• The greatest threat to the global electronics supply may be a break at a weak point in the chain.  Shutterstock/Sashkin
     The greatest threat to the global electronics supply may be a break at a weak point in the chain. Shutterstock/Sashkin
  • Experts have developed several methods of verifying the authenticity and integrity of chips in the electronics supply chain without having to remove them from their circuit boards.  Shutterstock/Kritsana Maimeetook
     Experts have developed several methods of verifying the authenticity and integrity of chips in the electronics supply chain without having to remove them from their circuit boards. Shutterstock/Kritsana Maimeetook

Interruption, Not Interference, Imperils Chip Supply Chain

March 1, 2020
By Robert K. Ackerman
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Losing access to electronics is more of a threat than device sabotage.


The electronics supply chain to the West faces a greater threat from total cutoff than from having its components tinkered with by malefactors, according to some experts. Many measures currently in place to help ensure quality also serve to thwart saboteurs and counterfeiters. However, a far greater menace looms in the potential for a complete damming of the flow of chips and circuit boards, as the United States and most Western countries lack the infrastructure to pick up fabrication and manufacturing on short notice.

This threat applies both to economic well-being and military security. “Persistent access to the necessary microelectronic components to defend our nation and to ensure further economic success” is imperiled, warns Douglas Thornton, research leader at Battelle Memorial Institute. He offers that much of the economic growth over the past 50 years has been driven by U.S. dominance in the design and fabrication of microelectronics. Both of those disciplines continue to move offshore, which generates new threats to the electronics supply chain.

These threats could apply to new circuitry and legacy replacement parts. The ability to mitigate obsolescence will be harmed as improvements are designed and implemented. Long life-cycle systems need established parts for sustainability.

“If we were to go into conflict in those regions of the world [where chips are made], we would no longer have a supply chain for the microelectronics that are necessary to even produce new designs for simple components,” cautions Thornton. Systems as diverse as truck engine controllers, unmanned aerial vehicles, missile guidance systems and personal electronics used by soldiers could be at risk.

Currently, Samsung and Taiwan Semiconductor Manufacturing Company (TMSC) serve as major process nodes. Many other companies’ processors come from TMSC, and some companies tap foundries in China for specialized chips, such as memory. China could inhibit production in Korea and Taiwan through intense economic influence as well as regional conflict, and China could simply deny access to chips made within its own borders.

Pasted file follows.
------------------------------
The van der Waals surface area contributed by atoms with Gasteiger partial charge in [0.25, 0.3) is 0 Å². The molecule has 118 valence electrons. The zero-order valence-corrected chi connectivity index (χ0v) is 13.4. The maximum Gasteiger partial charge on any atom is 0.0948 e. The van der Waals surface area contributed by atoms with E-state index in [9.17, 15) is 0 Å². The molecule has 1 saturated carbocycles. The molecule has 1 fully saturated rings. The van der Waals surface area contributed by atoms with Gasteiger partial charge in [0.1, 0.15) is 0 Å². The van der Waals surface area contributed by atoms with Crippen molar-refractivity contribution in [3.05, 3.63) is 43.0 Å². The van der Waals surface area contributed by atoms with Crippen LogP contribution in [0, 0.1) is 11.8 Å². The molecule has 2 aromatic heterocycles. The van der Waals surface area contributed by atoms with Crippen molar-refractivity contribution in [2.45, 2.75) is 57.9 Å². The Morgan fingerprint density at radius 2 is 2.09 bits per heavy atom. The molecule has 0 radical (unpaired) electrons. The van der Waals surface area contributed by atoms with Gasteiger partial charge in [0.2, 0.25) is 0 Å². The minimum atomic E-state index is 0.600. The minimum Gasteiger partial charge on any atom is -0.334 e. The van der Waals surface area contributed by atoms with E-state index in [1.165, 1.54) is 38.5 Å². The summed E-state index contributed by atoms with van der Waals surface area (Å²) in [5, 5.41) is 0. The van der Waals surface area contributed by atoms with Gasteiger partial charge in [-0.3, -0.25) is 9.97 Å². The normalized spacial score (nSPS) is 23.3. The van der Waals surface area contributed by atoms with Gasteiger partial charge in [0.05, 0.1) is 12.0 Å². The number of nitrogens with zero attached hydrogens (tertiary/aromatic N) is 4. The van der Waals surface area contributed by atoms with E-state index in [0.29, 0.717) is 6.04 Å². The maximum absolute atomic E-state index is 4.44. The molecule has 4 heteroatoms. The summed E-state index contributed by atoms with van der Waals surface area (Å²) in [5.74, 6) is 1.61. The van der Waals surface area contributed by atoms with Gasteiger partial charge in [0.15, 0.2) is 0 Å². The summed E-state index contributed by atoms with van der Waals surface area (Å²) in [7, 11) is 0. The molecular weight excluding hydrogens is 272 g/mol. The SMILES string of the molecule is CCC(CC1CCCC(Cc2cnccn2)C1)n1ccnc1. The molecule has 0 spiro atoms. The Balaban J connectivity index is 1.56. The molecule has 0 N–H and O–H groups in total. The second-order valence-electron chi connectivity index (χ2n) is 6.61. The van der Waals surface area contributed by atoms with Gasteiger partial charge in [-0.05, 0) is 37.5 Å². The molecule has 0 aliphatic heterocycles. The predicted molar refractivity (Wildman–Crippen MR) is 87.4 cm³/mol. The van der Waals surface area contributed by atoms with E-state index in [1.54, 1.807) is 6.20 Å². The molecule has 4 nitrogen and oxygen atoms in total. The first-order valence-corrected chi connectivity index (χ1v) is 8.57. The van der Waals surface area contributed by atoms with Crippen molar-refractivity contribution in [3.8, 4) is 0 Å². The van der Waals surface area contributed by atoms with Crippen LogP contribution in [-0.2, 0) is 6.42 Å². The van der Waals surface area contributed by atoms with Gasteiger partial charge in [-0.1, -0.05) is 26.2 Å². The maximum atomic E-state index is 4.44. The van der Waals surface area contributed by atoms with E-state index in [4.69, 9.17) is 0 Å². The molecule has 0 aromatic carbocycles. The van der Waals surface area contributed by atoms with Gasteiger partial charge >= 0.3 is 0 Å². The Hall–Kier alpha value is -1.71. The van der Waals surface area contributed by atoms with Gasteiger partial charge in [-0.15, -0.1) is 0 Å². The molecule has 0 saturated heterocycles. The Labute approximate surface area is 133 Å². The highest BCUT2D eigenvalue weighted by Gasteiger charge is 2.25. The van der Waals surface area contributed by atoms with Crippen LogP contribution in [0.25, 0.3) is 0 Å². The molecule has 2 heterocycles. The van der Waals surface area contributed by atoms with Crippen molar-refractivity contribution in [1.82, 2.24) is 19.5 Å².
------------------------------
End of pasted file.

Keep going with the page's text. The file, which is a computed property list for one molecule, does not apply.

China already has made efforts to deny chip manufacturers access to the rare earths that are essential to electronics. With the Asian nation still controlling 80 percent of rare earth production, that remains an issue, although several countries are working to ameliorate this threat. Thornton says the device persistent-access threat is different and greater.

“This has a greater economic value than raw materials because of the ability to extract our intellectual property at many levels within the supply chain,” he states. “And, it’s not actually dependent on the locale.” He continues that the supply chain could be interrupted in any of a number of places and ways.

Overcoming this challenge will require huge investments in fabrication facilities as well as in education. Thornton relates that the U.S. government is working this through the Microelectronics Innovation for National Security and Economic Competitiveness (MINSEC) campaign and the Electronics Resurgence Initiative by the Defense Advanced Research Projects Agency (DARPA). He notes that Intel continues to build and upgrade its foundries in the United States, but that domestic corporate investment is the exception, not the rule.

One potential alternative would be to use a Trusted Foundry Program model. Under this model, a manufactured part would have a degree of implicit assurance and provenance based on a chain of custody or control—a “guards, gates and guns model,” Thornton says. Every person, every part, and every movement of the supply chain would be secured.

However, the Trusted Foundry Program currently is substantially behind the state of the art for the type of electronics that outfit computer central processing units, Thornton points out. Despite being a Defense Department program, it lags in being able to build fabrication entities that would produce electronics specific to warfighters.

And the supply chain need not be interrupted by adversarial actions. Both Taiwan and Korea sit astride the Pacific ring of fire, and both are susceptible to earthquakes. A large temblor that knocks fabrication plants offline could have the same effect as a nation-state-driven intervention. Thornton cites the hard drive shortage that happened about a decade ago following natural disasters in Vietnam, where many hard drives are manufactured.

Overcoming this challenge will not be easy, Thornton offers. “The state of our electronics supply chain today is one where we still have the time to see the risks that will confront us tomorrow,” he states. “The decisions that we make within the next three years will truly drive the relevance of our microelectronics design and fabrication ecosystem, our economic competitiveness in the area, and our persistent access to both consumer and defense goods.

“It’s not too late,” he continues. “However, if we wait too much longer, it could be too late.”